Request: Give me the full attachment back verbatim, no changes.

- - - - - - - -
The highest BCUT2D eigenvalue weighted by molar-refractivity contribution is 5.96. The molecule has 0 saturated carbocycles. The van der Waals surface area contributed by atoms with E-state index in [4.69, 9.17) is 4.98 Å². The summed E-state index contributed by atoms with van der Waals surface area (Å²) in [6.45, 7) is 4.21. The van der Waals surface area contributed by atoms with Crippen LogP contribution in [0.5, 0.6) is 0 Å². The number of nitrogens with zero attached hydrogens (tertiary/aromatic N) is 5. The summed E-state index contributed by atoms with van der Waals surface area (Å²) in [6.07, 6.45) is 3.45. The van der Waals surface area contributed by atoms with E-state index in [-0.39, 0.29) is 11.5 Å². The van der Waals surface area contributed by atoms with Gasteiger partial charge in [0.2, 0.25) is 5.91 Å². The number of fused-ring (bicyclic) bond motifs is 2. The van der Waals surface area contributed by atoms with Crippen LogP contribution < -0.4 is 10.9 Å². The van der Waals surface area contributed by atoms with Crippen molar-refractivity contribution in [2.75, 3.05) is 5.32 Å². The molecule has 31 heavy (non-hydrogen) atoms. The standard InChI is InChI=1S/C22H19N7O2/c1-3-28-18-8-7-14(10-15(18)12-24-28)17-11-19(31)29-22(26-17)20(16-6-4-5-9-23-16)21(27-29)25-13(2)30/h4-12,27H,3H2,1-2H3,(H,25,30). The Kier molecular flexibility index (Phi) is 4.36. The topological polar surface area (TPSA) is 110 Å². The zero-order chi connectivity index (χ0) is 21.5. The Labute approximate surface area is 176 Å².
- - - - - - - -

The highest BCUT2D eigenvalue weighted by molar-refractivity contribution is 5.96. The molecule has 0 saturated carbocycles. The van der Waals surface area contributed by atoms with E-state index in [4.69, 9.17) is 4.98 Å². The summed E-state index contributed by atoms with van der Waals surface area (Å²) in [6.45, 7) is 4.21. The van der Waals surface area contributed by atoms with Crippen LogP contribution in [0.5, 0.6) is 0 Å². The number of nitrogens with zero attached hydrogens (tertiary/aromatic N) is 5. The summed E-state index contributed by atoms with van der Waals surface area (Å²) in [6.07, 6.45) is 3.45. The van der Waals surface area contributed by atoms with E-state index in [-0.39, 0.29) is 11.5 Å². The van der Waals surface area contributed by atoms with Gasteiger partial charge in [0.2, 0.25) is 5.91 Å². The number of fused-ring (bicyclic) bond motifs is 2. The van der Waals surface area contributed by atoms with Crippen LogP contribution < -0.4 is 10.9 Å². The van der Waals surface area contributed by atoms with Crippen molar-refractivity contribution in [2.75, 3.05) is 5.32 Å². The molecule has 31 heavy (non-hydrogen) atoms. The standard InChI is InChI=1S/C22H19N7O2/c1-3-28-18-8-7-14(10-15(18)12-24-28)17-11-19(31)29-22(26-17)20(16-6-4-5-9-23-16)21(27-29)25-13(2)30/h4-12,27H,3H2,1-2H3,(H,25,30). The Kier molecular flexibility index (Phi) is 4.36. The topological polar surface area (TPSA) is 110 Å². The zero-order chi connectivity index (χ0) is 21.5. The Labute approximate surface area is 176 Å².